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Here Comes the American Athletic Conference

(Photograph by Leslie Plaza Johnson/Icon Sportswire)

Three teams in the college football Top 25 is not a big deal to the Big Ten, SEC, Pac-12, Big 12 or ACC.

That’s where the American Athletic Conference wants to get, to the point where having three teams in the weekly rankings would be typical modus operandi and be accompanied with the shrug of a shoulder, not with fanfare and pomp and circumstance.

But, for now, the AAC will take it and celebrate accordingly, as it should.

The fledgling conference – created three years ago in the wake of the breakup of The Big East and the conference shuffle that all but guaranteed the demise of the legendary league – has three undefeated teams in this week’s Associated Press Top 25 poll. Memphis is No. 18 after swamping now-No. 24 Ole Miss – yes, an SEC team. Houston is ranked 21st. And Temple – Temple! – is ranked 22nd.

To be fair, it’s not just the writers. The coaches recognized the league’s achievements over the first half of the season by also placing all three teams in this week’s Coaches’ Poll.

And to be clear, this is an achievement.

When the wheels were put in motion by even more conference movement and the switch was made from the Bowl Championship format to the College Football Playoff, the Big East not only lost its football league but its cache. In football, anyway. Remember, the Big East is still a basketball league and a viable one at that, having been re-formatted after the defections of Syracuse and Boston College and the like, but still able to place 60 percent of its teams in this past NCAA Tournament. That included a No. 1 seed in Villanova.

At the time of its creation in 1979, the Big East was literally a made-for-TV conference. Then-Providence athletic director Dave Gavitt founded the league with a huge assist from ESPN, the fledgling sports network looking for more programming, especially in the population-rich eastern seaboard.

But it was never a football league, not with programs like St. John’s, Georgetown and UConn, among others, not even Division I on the gridiron at the time. So, some might say it never really had cache in football and even with this new alignment, the current American Athletic Conference is still filled with basketball names – Memphis, Temple and Houston for example.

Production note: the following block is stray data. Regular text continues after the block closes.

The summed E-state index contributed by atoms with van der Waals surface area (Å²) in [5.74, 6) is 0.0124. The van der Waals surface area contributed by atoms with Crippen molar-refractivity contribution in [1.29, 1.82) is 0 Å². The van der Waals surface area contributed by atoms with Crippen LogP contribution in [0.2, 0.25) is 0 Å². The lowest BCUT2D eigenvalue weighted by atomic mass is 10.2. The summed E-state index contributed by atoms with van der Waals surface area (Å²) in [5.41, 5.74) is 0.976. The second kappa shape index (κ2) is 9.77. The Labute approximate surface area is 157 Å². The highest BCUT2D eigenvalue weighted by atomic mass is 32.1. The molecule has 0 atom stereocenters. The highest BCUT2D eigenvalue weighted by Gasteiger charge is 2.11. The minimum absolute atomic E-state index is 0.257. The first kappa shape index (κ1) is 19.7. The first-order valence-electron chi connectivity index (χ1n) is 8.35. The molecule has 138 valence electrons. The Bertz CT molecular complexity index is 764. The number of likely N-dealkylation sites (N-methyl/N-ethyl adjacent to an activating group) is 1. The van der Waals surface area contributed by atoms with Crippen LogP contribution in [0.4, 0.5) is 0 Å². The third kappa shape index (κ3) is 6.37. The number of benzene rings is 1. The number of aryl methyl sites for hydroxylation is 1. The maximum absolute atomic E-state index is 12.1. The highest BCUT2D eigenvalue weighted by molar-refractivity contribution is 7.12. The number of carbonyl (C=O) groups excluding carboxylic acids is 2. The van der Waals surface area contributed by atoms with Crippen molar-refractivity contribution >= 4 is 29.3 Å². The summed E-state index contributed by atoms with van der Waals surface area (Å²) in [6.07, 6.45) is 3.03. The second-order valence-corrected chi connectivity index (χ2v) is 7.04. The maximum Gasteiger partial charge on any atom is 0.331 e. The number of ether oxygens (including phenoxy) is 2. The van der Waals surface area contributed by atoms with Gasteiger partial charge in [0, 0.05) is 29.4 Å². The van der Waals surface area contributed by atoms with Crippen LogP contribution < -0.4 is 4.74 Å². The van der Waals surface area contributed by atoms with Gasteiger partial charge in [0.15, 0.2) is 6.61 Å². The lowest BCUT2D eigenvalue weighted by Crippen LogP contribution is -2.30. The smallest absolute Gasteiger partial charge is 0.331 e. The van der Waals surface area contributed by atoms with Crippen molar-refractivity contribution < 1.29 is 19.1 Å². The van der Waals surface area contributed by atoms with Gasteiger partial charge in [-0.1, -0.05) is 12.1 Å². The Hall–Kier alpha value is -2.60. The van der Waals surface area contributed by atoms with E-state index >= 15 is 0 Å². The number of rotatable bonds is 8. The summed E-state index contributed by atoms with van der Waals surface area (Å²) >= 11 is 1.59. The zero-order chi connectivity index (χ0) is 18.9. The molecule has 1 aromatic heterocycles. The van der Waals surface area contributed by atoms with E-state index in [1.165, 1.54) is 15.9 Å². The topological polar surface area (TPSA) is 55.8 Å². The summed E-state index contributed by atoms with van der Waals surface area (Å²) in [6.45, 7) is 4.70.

So, yeah, going 7-11 so far against the Power 5 conferences and getting three teams into this week’s poll is a huge deal.

How huge? Well, I don’t want to date myself here but the last time Temple football was ranked I was a 15-year old teenager still dealing with acne. I’m 51.

‘‘I’m really proud of our players and it’s a tribute to them that people have noticed how they have played to this point,’’ Temple coach Matt Rhule told the Associated Press. ‘‘I am thrilled that we have been able to get off to a 6-0 start. But I’ll repeat what I have said before: It’s a long season and I’ll be happier if we can finish the year ranked among the best in the country.’’

Houston, with its bevy of quarterbacks that have passed through the system, has been ranked before but Memphis has only earned that distinction twice – once in 2004, once in the final poll last year, neither time getting past No. 25.

And it was Memphis’ 37-24 win over Ole Miss on Saturday that really out the AAC out there.

‘‘It’s one of the biggest wins we’ve had. It may be the most important based on where we are now,’’ AAC commissioner Mike Aresco said. ‘‘UCF’s big win over Baylor [in the 2014 Fiesta Bowl] was really important because it gave us some instant credibility that year.’’

Credibility can be fleeting, however. Just ask the Big Ten, which has seen its share of down years.

For now, however, it is indeed a time to celebrate and bask in the good fortunes of the league. Just like with the emergence of such previously moribund programs like Baylor and TCU, it can’t hurt college football that the AAC is coming on strong.

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